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native plants wnc, gardening in asheville, asheville native plants, coneflower, echinacea

Cheyenne Spirit Coneflower

A good mulch is simply the best thing you can do for your outdoor plants as well as improve the look of your property for the season. Some mulch is better than others, but any mulch is better than none.

A good rule of thumb is no bare dirt, ever. Bare dirt, particularly for us in Western North Carolina, means bare clay, which gets hard and crusty when it’s exposed and eventually fills up with nasty weeds of which there are tons.

So, it’s worth investing in mulch. Most people don’t want to though. They will spend good money on plants, then skimp on the mulch. Either no mulch at all or very skimpy on it.

Maybe that’s because it’s too much work to mulch. It’s hard on the back to haul around a wheelbarrow. It would be nice if neighbors got together to have a mulch party kinda like the Amish do with raising barns. It’s a lot easier with multiple hands and multiple wheelbarrows.

We suggest a good sturdy wheelbarrow with a single flatless type wheel. The double-wheel versions are much harder to push around and navigate through beds. Resist the urge to fill it all the way. Go just half full or so, whatever is comfortable, and you’ll last much longer.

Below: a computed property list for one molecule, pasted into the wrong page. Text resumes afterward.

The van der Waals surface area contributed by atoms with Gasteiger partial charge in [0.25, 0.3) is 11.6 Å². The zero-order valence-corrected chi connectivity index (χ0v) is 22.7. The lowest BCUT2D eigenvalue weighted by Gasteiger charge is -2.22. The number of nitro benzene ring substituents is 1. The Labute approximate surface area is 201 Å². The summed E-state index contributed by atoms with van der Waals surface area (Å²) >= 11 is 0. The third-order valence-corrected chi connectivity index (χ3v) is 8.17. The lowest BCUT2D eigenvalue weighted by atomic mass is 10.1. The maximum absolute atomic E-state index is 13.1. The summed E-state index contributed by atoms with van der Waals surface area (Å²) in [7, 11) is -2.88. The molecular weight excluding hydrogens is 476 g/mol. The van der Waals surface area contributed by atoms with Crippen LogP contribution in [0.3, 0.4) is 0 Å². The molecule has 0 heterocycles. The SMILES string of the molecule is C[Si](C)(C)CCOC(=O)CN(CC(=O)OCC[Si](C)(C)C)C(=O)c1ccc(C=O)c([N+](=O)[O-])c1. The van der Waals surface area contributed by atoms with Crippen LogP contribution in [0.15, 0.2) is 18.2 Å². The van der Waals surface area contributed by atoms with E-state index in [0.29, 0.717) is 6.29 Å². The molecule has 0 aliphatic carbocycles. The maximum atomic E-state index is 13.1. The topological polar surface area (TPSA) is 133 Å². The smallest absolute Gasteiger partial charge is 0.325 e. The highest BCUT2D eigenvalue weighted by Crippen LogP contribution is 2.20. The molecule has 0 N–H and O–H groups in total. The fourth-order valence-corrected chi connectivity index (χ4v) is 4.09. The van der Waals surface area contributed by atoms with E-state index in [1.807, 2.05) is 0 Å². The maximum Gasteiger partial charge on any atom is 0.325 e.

The best mulch is all bark, either pine or hardwood. They say the pine lasts longer but I think either is fine. It should smell really good and have a fluffy texture.

There is a lot of mulch available that is from mulch yards where people go to drop off yard debris or stumps. This is a mix of the whole tree (and pallets or whatever) that gets ground up and aged underground for a while to burn off, then sold usually for a little less than all bark mulch. This type of mulch isn’t terrible but doesn’t smell very good or stay in place like the nice fluffy all-bark mulch.

Once you’ve gotten the good shredded all-bark mulch that smells so nice, you won’t want the other type. One interesting thought we’ve heard is that for every dollar you spend on the garden, 90 cents should be on the soil. That makes you think, doesn’t it?

Putting a layer down every year is best, but once plants have filled out significantly in the bed in a couple of years, you can get away with skipping a season here and there. Plants can have the effect of covering the dirt over time, either as a ground cover or as a low canopy from shrubs.

Finally, mulching is just fine to do any time of year, but we suggest the winter months. Not only are the leaves off deciduous plants, but most of us are less busy during this time (including landscapers and mulch yards.) As long as it’s not too frozen outside, mulching might help when you are feeling cabin fever.